The Rococo art movement—or late Baroque as it’s sometimes known—took place during the 18th century. This movement began in Paris, France, during the early part of the 18th century.
Jean-Antoine Watteau is most closely associated with Rococo painting in France. He was very interested in gaining acceptance to the Academy of the Arts in France as well as painting themes that would appeal to his buyers, so to satisfy both, he developed a style called fête galante, which means “amorous festival.” Watteau was Flemish, and fell into the category of painters titled “Rubenistes,” after Peter Paul Rubens, who felt that color was the most important aspect of a painting. Watteau's influence helped in establishing the style of the Rococo as the most dominant style of painting in 18th century France.
The painting below, considered his masterpiece, was what he submitted to the Academy for consideration. The mythical island of Cythera was a place of eternal love and youth, and this particular group of individuals has made a pilgrimage to the island.
This painting recalls earlier French landscape paintings, but here the emphasis is very much on the people within it. They’re portrayed rather elegantly and delicately. Notice how even the men appear to move effortlessly on their feet. Watteau emphasizes color and gesture, and the influence of his Flemish roots can be seen in the fantastic rendering of material textures, such as the silk dress of the young woman in the front and the way sunlight reflects off of it, shown in this closeup:
There were actually two versions of this painting. The second one looks very similar to the first, except it has significantly more cupids flying around overhead. Watteau’s work has a hint of melancholy in it regarding the fading of happiness and youth that is present in other paintings, such as Poussin’s '“Et in Arcadia Ergo.”
François Boucher was another well-known Rococo artist, due in part to the early death of Watteau, as well as the patronage of Madame Pompadour, the famous mistress of King Louis XV. She commissioned the painting below, titled “The Toilet of Venus.”
The soft figures of Venus and her little blond-haired and chubby Cupid seem almost luminescent against the heavy fabrics and gilded furniture where she relaxes. The depiction of figures from classical mythology at ease or play was a frequent theme in Boucher’s work, which often explored playful and erotic scenes.
Jean-Honoré Fragonard was a student of Boucher’s, and continued many of the themes seen in Watteau’s earlier work. Many feel that this next painting is synonymous with the Rococo period; thematically and stylistically, this painting truly defines the Rococo ideal. Fragonard uses bright pink pastels to draw our eye immediately to the figure of the young woman swinging, the operation of which is being carried out by what’s supposed to be an old bishop, hidden in the shadows to the right.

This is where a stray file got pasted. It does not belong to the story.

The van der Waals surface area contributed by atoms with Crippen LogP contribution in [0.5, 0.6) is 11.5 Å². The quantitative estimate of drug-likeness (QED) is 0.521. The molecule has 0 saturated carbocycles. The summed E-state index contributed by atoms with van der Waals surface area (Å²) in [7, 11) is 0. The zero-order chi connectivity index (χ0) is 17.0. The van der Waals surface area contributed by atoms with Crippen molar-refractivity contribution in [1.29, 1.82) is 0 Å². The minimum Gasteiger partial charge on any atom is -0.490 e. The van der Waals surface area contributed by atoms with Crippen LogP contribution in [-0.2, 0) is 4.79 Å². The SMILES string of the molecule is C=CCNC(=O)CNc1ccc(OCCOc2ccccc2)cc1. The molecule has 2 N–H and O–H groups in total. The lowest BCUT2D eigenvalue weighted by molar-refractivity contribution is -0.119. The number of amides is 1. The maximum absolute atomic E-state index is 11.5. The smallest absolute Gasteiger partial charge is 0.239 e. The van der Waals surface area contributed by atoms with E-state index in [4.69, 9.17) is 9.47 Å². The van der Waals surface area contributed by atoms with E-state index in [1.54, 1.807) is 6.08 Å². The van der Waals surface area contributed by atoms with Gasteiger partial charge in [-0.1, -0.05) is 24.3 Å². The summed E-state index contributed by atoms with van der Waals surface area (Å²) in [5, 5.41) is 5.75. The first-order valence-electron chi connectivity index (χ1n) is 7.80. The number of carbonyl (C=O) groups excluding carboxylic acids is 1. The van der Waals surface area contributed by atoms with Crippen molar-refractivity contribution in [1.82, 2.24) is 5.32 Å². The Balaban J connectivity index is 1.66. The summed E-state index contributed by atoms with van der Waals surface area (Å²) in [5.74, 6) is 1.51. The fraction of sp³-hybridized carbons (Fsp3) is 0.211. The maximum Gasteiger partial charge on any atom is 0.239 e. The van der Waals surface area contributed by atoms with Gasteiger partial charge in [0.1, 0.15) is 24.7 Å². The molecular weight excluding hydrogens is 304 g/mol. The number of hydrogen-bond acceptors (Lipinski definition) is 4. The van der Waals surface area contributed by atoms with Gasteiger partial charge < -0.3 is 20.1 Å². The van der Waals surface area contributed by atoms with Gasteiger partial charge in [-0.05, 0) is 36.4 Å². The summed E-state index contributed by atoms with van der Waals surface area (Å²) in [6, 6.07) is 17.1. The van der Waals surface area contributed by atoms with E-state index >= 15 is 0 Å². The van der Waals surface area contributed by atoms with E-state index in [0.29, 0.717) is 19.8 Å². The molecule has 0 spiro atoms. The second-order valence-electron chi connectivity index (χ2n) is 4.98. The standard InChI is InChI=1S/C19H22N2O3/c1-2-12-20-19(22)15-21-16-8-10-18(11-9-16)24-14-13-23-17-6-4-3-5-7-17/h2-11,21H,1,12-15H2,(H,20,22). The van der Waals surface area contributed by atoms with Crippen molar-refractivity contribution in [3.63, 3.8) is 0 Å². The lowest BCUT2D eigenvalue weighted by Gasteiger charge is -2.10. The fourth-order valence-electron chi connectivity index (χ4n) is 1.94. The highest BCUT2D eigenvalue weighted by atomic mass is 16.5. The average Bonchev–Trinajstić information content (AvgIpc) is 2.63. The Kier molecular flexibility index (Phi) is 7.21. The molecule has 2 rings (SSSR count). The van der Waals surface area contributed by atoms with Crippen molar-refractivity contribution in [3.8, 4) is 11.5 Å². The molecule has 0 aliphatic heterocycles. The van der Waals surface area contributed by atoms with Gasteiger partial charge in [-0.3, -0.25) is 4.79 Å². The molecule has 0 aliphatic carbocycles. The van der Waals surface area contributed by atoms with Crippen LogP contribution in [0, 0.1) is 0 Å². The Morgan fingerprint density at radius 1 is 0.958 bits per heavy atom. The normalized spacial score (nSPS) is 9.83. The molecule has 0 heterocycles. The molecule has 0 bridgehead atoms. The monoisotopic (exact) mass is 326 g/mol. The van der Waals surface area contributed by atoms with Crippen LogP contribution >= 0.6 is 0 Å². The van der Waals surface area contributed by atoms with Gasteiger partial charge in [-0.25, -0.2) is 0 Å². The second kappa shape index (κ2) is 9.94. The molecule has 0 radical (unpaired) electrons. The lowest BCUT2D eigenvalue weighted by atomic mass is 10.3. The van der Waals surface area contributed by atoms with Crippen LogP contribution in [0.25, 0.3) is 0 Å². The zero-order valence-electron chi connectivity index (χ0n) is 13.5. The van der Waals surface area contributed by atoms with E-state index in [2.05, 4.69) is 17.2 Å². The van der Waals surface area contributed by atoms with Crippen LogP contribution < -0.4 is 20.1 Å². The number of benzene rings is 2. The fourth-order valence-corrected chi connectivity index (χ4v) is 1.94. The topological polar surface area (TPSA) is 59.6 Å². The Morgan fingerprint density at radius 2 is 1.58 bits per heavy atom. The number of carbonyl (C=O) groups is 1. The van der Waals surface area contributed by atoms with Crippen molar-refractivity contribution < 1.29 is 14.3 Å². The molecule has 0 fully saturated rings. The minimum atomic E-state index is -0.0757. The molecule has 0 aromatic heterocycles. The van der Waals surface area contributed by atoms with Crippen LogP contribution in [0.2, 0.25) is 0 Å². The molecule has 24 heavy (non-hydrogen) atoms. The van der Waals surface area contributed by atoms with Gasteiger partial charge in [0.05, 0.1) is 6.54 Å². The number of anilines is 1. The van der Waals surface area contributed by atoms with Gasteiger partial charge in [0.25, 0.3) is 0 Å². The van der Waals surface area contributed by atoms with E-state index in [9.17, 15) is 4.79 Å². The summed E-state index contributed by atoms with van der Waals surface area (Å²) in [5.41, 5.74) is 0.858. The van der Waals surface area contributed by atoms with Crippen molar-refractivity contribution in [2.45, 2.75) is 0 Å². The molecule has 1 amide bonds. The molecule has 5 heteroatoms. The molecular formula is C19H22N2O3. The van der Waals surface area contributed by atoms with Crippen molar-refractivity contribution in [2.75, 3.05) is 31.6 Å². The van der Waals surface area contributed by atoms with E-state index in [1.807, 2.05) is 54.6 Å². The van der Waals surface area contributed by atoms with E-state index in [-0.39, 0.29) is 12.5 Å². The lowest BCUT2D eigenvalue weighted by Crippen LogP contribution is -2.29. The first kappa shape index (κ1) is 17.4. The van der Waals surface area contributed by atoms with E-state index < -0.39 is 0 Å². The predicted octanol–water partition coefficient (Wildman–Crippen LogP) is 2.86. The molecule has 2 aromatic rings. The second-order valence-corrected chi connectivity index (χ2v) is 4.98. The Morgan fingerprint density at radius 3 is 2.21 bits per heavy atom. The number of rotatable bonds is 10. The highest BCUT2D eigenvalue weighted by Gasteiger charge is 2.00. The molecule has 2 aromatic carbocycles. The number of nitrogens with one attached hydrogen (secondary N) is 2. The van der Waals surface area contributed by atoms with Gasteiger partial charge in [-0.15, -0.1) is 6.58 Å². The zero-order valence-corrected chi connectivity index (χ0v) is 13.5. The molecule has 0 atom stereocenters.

Can you see the woman’s lover, stretched out in the lower left-hand corner, on the ground surrounded by a bush? The young man is actually the patron of the painting and gestures adoringly at the young woman, who casually flicks off her shoe in the direction of the statue of a cupid, who is in a hushing gesture with his finger to his lips. Oh, to be young and rich and French! (That is, until the Revolution.)
The portrait was another area that remained important as a form of painting during the Rococo. A number of very talented portraitists emerged during this time, including women such as the artist Élisabeth Louise Vigée Le Brun. Below you will see a famous painting by LeBrun, a portrait of Marie Antoinette, which was commissioned by the young queen of Louis XVI.
Although it’s clearly depicting an aristocrat, or at least someone of means, the elaborate and decadent image that was typically associated with French royalty is absent here. It’s a far more reserved depiction of the queen appearing to tend to flowers, and it was quite controversial at the time among her critics, who felt it was improper to depict a queen in this fashion.
Another Rococo painter of note from outside of France was the artist Thomas Gainsborough of England. He favored landscapes, which shows in his work; as you can see in the portrait below, the surrounding landscape seems to almost hold an equal amount of importance as the subject.
As a portraitist, he was known as a grand manner portrait painter who sought to elevate the person being depicted through a sense of elegance and refinement. As you can see in the next example, the soft appearance and feathery brushwork is indicative of the Rococo style.
In today’s lesson about Rococo art, you learned how to identify and define today’s key terms. You also learned how to describe design elements of the Rococo and identify examples of Rococo art by exploring works by Jean-Antoine Watteau, François Boucher, and Jean-Honoré Fragonard. Lastly, you learned about Rococo portrait paintings of the period, exploring artwork by Élisabeth Louise Vigée Le Brun and Thomas Gainsborough.}}
Source: This work is adapted from Sophia author Ian McConnell.